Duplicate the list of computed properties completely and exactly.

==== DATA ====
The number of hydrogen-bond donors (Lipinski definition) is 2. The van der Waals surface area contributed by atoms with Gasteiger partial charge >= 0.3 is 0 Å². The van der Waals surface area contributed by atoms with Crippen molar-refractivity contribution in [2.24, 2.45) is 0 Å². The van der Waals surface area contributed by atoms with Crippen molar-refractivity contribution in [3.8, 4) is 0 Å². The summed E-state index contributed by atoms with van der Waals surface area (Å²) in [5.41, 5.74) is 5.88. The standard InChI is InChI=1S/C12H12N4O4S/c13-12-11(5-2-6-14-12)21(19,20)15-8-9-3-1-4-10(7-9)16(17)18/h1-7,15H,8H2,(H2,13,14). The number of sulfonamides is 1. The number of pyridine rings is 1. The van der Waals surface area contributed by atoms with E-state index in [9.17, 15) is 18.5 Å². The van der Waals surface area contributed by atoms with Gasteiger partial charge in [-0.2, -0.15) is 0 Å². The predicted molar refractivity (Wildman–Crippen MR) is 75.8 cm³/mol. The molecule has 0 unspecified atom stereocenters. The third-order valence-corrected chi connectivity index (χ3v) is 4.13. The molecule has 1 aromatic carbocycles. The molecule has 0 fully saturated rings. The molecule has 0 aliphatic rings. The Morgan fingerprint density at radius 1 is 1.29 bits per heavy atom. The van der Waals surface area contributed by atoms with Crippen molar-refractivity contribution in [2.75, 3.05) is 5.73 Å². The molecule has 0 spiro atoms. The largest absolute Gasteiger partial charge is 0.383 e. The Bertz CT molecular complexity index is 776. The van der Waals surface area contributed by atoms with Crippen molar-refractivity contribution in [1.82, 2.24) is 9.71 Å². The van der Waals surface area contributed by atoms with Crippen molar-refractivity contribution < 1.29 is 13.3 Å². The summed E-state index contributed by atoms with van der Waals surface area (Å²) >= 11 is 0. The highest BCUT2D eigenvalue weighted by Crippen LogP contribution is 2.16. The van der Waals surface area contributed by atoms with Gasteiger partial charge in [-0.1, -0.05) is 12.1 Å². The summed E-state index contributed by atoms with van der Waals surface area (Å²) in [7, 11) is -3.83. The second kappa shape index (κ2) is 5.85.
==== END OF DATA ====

The number of hydrogen-bond donors (Lipinski definition) is 2. The van der Waals surface area contributed by atoms with Gasteiger partial charge >= 0.3 is 0 Å². The van der Waals surface area contributed by atoms with Crippen molar-refractivity contribution in [2.24, 2.45) is 0 Å². The van der Waals surface area contributed by atoms with Crippen molar-refractivity contribution in [3.8, 4) is 0 Å². The summed E-state index contributed by atoms with van der Waals surface area (Å²) in [5.41, 5.74) is 5.88. The standard InChI is InChI=1S/C12H12N4O4S/c13-12-11(5-2-6-14-12)21(19,20)15-8-9-3-1-4-10(7-9)16(17)18/h1-7,15H,8H2,(H2,13,14). The number of sulfonamides is 1. The number of pyridine rings is 1. The van der Waals surface area contributed by atoms with E-state index in [9.17, 15) is 18.5 Å². The van der Waals surface area contributed by atoms with Gasteiger partial charge in [-0.2, -0.15) is 0 Å². The predicted molar refractivity (Wildman–Crippen MR) is 75.8 cm³/mol. The molecule has 0 unspecified atom stereocenters. The third-order valence-corrected chi connectivity index (χ3v) is 4.13. The molecule has 1 aromatic carbocycles. The molecule has 0 fully saturated rings. The molecule has 0 aliphatic rings. The Morgan fingerprint density at radius 1 is 1.29 bits per heavy atom. The van der Waals surface area contributed by atoms with Crippen molar-refractivity contribution in [2.75, 3.05) is 5.73 Å². The molecule has 0 spiro atoms. The largest absolute Gasteiger partial charge is 0.383 e. The Bertz CT molecular complexity index is 776. The van der Waals surface area contributed by atoms with Crippen molar-refractivity contribution in [1.82, 2.24) is 9.71 Å². The van der Waals surface area contributed by atoms with Crippen molar-refractivity contribution < 1.29 is 13.3 Å². The summed E-state index contributed by atoms with van der Waals surface area (Å²) >= 11 is 0. The highest BCUT2D eigenvalue weighted by Crippen LogP contribution is 2.16. The van der Waals surface area contributed by atoms with Gasteiger partial charge in [-0.1, -0.05) is 12.1 Å². The summed E-state index contributed by atoms with van der Waals surface area (Å²) in [7, 11) is -3.83. The second kappa shape index (κ2) is 5.85.